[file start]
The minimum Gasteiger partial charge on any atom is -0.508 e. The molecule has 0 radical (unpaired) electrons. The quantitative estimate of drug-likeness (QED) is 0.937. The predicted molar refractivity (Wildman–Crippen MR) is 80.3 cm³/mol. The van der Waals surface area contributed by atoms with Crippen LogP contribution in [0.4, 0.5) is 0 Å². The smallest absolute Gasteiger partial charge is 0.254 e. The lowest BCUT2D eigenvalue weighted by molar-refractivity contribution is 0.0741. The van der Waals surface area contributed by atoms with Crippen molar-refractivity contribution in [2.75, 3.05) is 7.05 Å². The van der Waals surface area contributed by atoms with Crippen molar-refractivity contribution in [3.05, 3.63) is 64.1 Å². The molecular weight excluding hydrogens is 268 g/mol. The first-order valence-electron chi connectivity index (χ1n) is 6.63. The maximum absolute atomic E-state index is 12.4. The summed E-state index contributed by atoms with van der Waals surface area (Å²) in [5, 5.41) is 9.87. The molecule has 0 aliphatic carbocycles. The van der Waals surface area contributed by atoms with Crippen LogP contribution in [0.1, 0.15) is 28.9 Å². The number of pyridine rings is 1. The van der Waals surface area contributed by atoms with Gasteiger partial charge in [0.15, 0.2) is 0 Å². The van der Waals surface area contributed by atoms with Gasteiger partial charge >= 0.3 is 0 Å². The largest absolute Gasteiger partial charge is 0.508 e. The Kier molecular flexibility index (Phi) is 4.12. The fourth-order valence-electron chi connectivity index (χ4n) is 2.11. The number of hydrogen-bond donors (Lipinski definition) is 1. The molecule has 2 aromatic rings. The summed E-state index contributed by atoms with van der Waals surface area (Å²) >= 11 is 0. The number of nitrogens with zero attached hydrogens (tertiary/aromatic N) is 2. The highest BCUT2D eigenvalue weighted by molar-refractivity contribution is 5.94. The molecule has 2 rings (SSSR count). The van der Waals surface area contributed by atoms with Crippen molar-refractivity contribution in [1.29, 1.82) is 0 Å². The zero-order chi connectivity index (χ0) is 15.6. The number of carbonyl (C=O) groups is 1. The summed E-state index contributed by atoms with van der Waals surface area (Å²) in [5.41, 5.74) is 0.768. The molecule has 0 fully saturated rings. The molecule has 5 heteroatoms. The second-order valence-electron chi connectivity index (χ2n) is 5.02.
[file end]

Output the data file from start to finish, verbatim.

The minimum Gasteiger partial charge on any atom is -0.508 e. The molecule has 0 radical (unpaired) electrons. The quantitative estimate of drug-likeness (QED) is 0.937. The predicted molar refractivity (Wildman–Crippen MR) is 80.3 cm³/mol. The van der Waals surface area contributed by atoms with Crippen LogP contribution in [0.4, 0.5) is 0 Å². The smallest absolute Gasteiger partial charge is 0.254 e. The lowest BCUT2D eigenvalue weighted by molar-refractivity contribution is 0.0741. The van der Waals surface area contributed by atoms with Crippen molar-refractivity contribution in [2.75, 3.05) is 7.05 Å². The van der Waals surface area contributed by atoms with Crippen molar-refractivity contribution in [3.05, 3.63) is 64.1 Å². The molecular weight excluding hydrogens is 268 g/mol. The first-order valence-electron chi connectivity index (χ1n) is 6.63. The maximum absolute atomic E-state index is 12.4. The summed E-state index contributed by atoms with van der Waals surface area (Å²) in [5, 5.41) is 9.87. The molecule has 0 aliphatic carbocycles. The van der Waals surface area contributed by atoms with Crippen LogP contribution in [0.1, 0.15) is 28.9 Å². The number of pyridine rings is 1. The van der Waals surface area contributed by atoms with Gasteiger partial charge in [0.15, 0.2) is 0 Å². The van der Waals surface area contributed by atoms with Gasteiger partial charge >= 0.3 is 0 Å². The largest absolute Gasteiger partial charge is 0.508 e. The Kier molecular flexibility index (Phi) is 4.12. The fourth-order valence-electron chi connectivity index (χ4n) is 2.11. The number of hydrogen-bond donors (Lipinski definition) is 1. The molecule has 2 aromatic rings. The summed E-state index contributed by atoms with van der Waals surface area (Å²) >= 11 is 0. The number of nitrogens with zero attached hydrogens (tertiary/aromatic N) is 2. The highest BCUT2D eigenvalue weighted by molar-refractivity contribution is 5.94. The molecule has 2 rings (SSSR count). The van der Waals surface area contributed by atoms with Crippen molar-refractivity contribution in [1.29, 1.82) is 0 Å². The zero-order chi connectivity index (χ0) is 15.6. The number of carbonyl (C=O) groups is 1. The summed E-state index contributed by atoms with van der Waals surface area (Å²) in [5.41, 5.74) is 0.768. The molecule has 0 fully saturated rings. The molecule has 5 heteroatoms. The second-order valence-electron chi connectivity index (χ2n) is 5.02.